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CamStent Reports that its Surface Coating Protects Medical Catheters from Urinary Tract Infections

Published on 2011-09-12. Author : SpecialChem

CAMBRIDGE, UK -- CamStent Ltd, an emerging medical materials company, has announced the results from a study which demonstrate that the Company's first product from its surface coating platform exerts strong antimicrobial effects against the organisms primarily responsible for hospital-acquired urinary-tract infections. The Company also announced that it has closed £350K ($570K) of seed funding from a consortium of business angels. The funding will be used to optimise the Company's product for licensing and clinical use.

CamStent's first surface coating product, which was developed at the University of Sheffield Department of Chemistry by Professor Nick Williams, Professor Charles Sterling and Dr Ian Barlow, has been engineered to protect medical catheters from colonization by urinary tract microorganisms. The results of the recent study, carried out at the University of Brighton School of Pharmacy and Biomolecular Sciences by Dr Ian Cooper and Dr Anna Guildford, have demonstrated the product's ability to reduce the number of live organisms adhering to exposed surfaces by 90%. Such a reduction is sufficient to interrupt the process underlying urinary tract infections, which account for up to 40% of all hospital-acquired infections.

Catheter-Acquired urinary tract infections affect about half of all hospitalised adults who have urinary catheters in place for longer than a week, leading to extended hospital stays and significant additional medical expenses. Over 100m catheters are used by hospitals worldwide each year3, but current antimicrobial products fail to decrease infection rates in long-term use, creating a ready market to improve outcomes and decrease costs.

The funding round was over-subscribed and attracted a broad base of investors including London Business Angels, The Yorkshire Association of Business Angels, and the Cambridge investment community. Paul White and Richard Milne have been appointed to CamStent's Board as non-executive directors to support the company's growth through the next phase of development. Paul White has over 30 years' experience of public and private sector leadership in the healthcare industry and Richard Milne has over 20 years' experience in commercial affairs, corporate governance and compliance.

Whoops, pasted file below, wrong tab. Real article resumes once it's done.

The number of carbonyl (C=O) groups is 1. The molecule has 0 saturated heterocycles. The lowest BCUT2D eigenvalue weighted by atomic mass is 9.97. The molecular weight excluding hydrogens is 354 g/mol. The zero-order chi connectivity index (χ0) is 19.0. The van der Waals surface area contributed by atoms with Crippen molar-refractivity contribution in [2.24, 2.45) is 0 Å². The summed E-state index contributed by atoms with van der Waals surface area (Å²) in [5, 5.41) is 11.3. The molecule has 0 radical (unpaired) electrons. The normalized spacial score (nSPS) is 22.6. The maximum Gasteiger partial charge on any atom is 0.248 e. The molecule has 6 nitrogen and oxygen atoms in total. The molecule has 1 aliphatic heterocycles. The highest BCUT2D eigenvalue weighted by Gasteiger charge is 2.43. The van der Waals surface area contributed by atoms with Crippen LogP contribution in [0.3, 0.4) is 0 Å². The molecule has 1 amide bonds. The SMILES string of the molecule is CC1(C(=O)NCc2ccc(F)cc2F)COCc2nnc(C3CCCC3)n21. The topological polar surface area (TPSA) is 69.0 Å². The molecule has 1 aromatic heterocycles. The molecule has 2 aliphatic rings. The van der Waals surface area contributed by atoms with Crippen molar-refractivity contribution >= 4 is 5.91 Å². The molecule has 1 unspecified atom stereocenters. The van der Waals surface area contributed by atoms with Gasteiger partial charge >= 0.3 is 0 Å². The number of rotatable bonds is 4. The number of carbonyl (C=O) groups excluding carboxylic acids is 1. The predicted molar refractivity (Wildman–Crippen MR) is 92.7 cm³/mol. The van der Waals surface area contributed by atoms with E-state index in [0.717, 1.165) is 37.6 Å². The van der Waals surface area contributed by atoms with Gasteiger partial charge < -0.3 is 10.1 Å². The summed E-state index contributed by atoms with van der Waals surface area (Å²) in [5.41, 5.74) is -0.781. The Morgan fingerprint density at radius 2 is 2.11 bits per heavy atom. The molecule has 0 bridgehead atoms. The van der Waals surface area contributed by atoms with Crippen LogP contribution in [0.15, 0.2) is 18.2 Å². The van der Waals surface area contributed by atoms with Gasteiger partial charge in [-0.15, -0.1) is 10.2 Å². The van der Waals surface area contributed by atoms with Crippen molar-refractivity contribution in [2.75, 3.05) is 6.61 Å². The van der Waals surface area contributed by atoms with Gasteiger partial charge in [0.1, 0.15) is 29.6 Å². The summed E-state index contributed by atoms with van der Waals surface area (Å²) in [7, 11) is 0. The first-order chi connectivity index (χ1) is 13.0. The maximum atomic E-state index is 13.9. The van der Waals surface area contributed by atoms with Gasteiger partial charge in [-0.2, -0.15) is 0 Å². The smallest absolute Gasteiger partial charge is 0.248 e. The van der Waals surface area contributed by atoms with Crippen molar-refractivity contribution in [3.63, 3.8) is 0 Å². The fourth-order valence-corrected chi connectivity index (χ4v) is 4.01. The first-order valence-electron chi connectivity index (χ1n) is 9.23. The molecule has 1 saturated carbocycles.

Commenting on the announcement, Dr David Hampton, CEO of CamStent, said: "These results suggest that we could prevent infections that afflict millions of hospitalized patients each year. We will use this investment to continue refining the coating product to optimize its safety and effectiveness, leading towards a first human clinical study in 2012."

CamStent is focused on building revenues through the development and licensing of its proprietary coatings platform. The first application of its proprietary technology will be to coat urinary catheters for the prevention of urinary tract infections. The company also has plans for a pipeline of other significant opportunities for variants of the surface coating technology in preventing biofilm attachment in other healthcare and consumer markets.

Neil MacDonald, Yorkshire Association of Business Angels Investor, said: "I've been really impressed with the product, the company and the clarity of the business plan. This platform technology has huge potential because it could be applied to any number of implants and devices where biofilm - and infection - are a problem."

About CamStent

CamStent Ltd is an emerging medical materials company based in Cambridge, UK. They are focused on building revenues through the development and licensing of proprietary polymer coatings that resist attachment of biofilms. CamStent was founded in 2006 when a clinician looking for solution for stent thrombosis met a surface chemist with an interest in non-stick coatings at a Cambridge university lecture. Their collaboration became a company developing biofilm-resistant coatings for medical, consumer, and marine applications.

Source: CamStent

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